By Stephen Brown and Alexandra Hudson
BERLIN (Reuters) - France's Manuel Valls used his first visit to Berlin as prime minister on Monday to try to convince Germany his government is serious about making its economy more competitive, declaring that France "is not the sick child of Europe".
Chancellor Angela Merkel praised the reform steps he outlined but said it was up to the European Commission to judge whether Paris should be granted yet more time to bring its public deficit down to EU treaty limits.
European Union officials and the European Central Bank are pressing France to step up economic reforms and budget consolidation and Germany to increase public investment as part of a strategy to revive a stagnant euro zone economy.
But deeply unpopular French President Francois Hollande last week ruled out scrapping the 35-hour work week, raising pensions or cutting the minimum wage, while Berlin's finance minister rebuffed pressure to spend more on infrastructure.
After a working lunch with the conservative chancellor, Valls told a joint news conference France would find a way to emulate Germany's progress from "sick man of Europe" a decade ago to the growth engine of the euro zone, as long as Berlin supported French calls for a boost to demand.
"I understand the doubts and questions of the German people, its representatives and sometimes the press - many who say, essentially, 'We suffered through reforms and the French aren't capable of it. And if they don't do it it's not good for Germany'," he said.
"Germans like the French when they keep to their promises. And the French like the Germans when they try to understand them."
Merkel was complimentary about French efforts to restore lost competitiveness and reduce spending, but said it was up to Brussels to evaluate them.
"Manuel Valls just presented his reform agenda, and I think this is an impressive number of measures that France is undertaking," she said. "I see these great efforts, and the evaluation of these will be up to the European Commission.
"France is at a very exciting phase with many reforms which are absolutely necessary and go in the right direction, I think all of Europe agrees on that," she added.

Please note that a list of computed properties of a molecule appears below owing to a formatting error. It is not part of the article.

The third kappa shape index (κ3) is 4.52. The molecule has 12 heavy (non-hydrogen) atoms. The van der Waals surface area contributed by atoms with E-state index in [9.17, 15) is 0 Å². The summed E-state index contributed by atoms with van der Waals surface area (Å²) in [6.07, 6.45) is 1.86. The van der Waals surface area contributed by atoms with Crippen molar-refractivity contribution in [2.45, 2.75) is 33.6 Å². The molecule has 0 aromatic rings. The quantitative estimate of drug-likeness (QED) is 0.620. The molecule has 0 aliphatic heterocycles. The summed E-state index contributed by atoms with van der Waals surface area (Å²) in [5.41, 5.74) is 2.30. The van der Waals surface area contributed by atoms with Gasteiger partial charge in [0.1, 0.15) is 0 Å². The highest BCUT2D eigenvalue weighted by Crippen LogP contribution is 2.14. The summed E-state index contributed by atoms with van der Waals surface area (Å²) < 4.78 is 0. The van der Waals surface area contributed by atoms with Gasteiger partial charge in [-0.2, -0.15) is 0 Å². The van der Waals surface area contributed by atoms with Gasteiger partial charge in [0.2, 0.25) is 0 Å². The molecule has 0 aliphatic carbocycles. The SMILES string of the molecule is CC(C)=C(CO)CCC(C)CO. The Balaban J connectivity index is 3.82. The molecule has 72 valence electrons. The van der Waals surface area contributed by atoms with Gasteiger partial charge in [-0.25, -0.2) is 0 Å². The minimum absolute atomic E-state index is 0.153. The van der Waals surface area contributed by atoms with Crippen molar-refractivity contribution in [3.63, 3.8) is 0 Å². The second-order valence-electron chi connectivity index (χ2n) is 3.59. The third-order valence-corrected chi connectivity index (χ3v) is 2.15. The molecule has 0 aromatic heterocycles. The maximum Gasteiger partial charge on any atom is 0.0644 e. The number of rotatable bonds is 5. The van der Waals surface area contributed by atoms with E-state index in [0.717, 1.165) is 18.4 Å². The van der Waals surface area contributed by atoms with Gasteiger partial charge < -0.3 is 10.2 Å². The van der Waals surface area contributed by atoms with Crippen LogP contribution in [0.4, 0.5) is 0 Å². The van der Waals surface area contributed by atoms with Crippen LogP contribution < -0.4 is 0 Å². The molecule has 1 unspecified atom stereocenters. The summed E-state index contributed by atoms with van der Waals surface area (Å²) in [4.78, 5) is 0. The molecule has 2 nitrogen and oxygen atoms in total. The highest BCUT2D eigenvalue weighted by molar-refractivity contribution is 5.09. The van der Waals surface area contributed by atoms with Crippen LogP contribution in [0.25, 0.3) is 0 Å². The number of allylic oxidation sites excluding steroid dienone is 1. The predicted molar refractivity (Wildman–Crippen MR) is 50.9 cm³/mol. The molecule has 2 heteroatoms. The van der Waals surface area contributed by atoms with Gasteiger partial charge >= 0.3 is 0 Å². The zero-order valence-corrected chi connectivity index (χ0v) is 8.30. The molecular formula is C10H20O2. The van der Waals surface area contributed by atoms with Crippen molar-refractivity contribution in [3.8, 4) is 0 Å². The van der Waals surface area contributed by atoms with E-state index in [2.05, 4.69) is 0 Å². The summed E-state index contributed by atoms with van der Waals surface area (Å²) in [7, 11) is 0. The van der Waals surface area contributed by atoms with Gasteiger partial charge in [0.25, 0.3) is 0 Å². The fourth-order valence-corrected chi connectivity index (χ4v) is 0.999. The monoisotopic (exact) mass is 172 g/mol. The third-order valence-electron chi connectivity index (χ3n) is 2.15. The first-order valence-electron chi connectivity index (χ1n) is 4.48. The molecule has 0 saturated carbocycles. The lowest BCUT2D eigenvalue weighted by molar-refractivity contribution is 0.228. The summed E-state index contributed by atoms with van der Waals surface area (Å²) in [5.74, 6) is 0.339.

A decade ago both of Europe's largest economies reneged on promises to reduce their public deficits, but Berlin has since got its house in order via labor market reforms while France has missed at least three further deficit targets.
Earlier this month Paris acknowledged it would not bring its deficit down below the EU limit of 3 percent of national output until 2017. Initially, it had pledged to do so by 2013, before winning a reprieve until 2015.
Mass circulation daily Bild greeted Valls with the headline "Krankreich flop, Deutschland top" - a play on his country's name meaning "sick France". It gloated about Germany's edge in jobs, tax and pension reforms and public finances.
Bild's tone was light-hearted but Finance Minister Wolfgang Schaeuble was in earnest when he said en route to a G20 meeting in Australia that Berlin saw "not much leeway from the demand side and from monetary policy to support sustainable growth".
Germany is under pressure to let the euro zone ease fiscal austerity and provide an impetus to growth across the region by stimulating its own economy via government spending or tax cuts.
Schaeuble emphasized instead the need for sustainable fiscal policies to underpin growth and ruled out tapping unused euro zone bailout funds to boost investment.
Valls's two-day German visit is meant to send a business-friendly signal, with visits to Franco-German planemaker Airbus in Hamburg and the German industrial heartland around Stuttgart.
But officials in Berlin said ahead of the trip Paris must try harder on reforms. France's two main reform projects are a draft "law on growth" to deregulate services and sectors such as the law and pharmacies, and easing payroll taxes and red tape on companies.
Both have sparked protest from trade unions and the left. Valls, a centrist within President Francois Hollande's Socialist party, survived a confidence vote last week but further bids to rein in spending or enact reforms could be hostage to leftist rebels.
Testifying in the European Parliament on Monday, ECB President Mario Draghi said the central bank's monetary stimulus for the economy with record low interest rates and cheap lending to banks, would have no meaningful effect unless governments implemented structural economic reforms.
"Courageous structural reforms and improvements in the competitiveness of the corporate sector are key to improving business environment," Draghi said. "This would foster the urgently needed investment and create greater demand for credit."
(Additional reporting by Mark John and Alexandria Sage in Paris; Writing by Stephen Brown; Editing by Paul Taylor)